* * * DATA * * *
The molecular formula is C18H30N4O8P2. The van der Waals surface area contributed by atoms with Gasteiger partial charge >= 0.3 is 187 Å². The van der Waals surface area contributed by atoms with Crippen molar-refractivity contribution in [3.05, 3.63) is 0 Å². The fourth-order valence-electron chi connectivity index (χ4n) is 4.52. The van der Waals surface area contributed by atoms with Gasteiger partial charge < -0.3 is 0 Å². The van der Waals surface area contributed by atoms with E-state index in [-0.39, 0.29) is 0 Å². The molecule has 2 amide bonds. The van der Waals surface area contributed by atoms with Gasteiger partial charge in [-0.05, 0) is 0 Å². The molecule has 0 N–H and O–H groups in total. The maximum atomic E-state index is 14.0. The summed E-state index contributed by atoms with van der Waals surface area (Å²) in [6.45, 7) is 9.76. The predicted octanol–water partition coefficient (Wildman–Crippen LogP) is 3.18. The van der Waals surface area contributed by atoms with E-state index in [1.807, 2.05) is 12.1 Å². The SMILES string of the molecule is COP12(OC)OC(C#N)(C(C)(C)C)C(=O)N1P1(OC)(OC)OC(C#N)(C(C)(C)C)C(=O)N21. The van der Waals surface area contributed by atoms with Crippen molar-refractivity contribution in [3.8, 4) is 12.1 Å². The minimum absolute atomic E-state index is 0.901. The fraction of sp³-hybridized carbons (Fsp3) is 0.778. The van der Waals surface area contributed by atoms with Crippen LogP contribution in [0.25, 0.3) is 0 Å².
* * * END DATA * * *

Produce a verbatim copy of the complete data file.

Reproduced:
The molecular formula is C18H30N4O8P2. The van der Waals surface area contributed by atoms with Gasteiger partial charge >= 0.3 is 187 Å². The van der Waals surface area contributed by atoms with Crippen molar-refractivity contribution in [3.05, 3.63) is 0 Å². The fourth-order valence-electron chi connectivity index (χ4n) is 4.52. The van der Waals surface area contributed by atoms with Gasteiger partial charge < -0.3 is 0 Å². The van der Waals surface area contributed by atoms with E-state index in [-0.39, 0.29) is 0 Å². The molecule has 2 amide bonds. The van der Waals surface area contributed by atoms with Gasteiger partial charge in [-0.05, 0) is 0 Å². The molecule has 0 N–H and O–H groups in total. The maximum atomic E-state index is 14.0. The summed E-state index contributed by atoms with van der Waals surface area (Å²) in [6.45, 7) is 9.76. The predicted octanol–water partition coefficient (Wildman–Crippen LogP) is 3.18. The van der Waals surface area contributed by atoms with E-state index in [1.807, 2.05) is 12.1 Å². The SMILES string of the molecule is COP12(OC)OC(C#N)(C(C)(C)C)C(=O)N1P1(OC)(OC)OC(C#N)(C(C)(C)C)C(=O)N21. The van der Waals surface area contributed by atoms with Crippen molar-refractivity contribution in [3.8, 4) is 12.1 Å². The minimum absolute atomic E-state index is 0.901. The fraction of sp³-hybridized carbons (Fsp3) is 0.778. The van der Waals surface area contributed by atoms with Crippen LogP contribution in [0.25, 0.3) is 0 Å².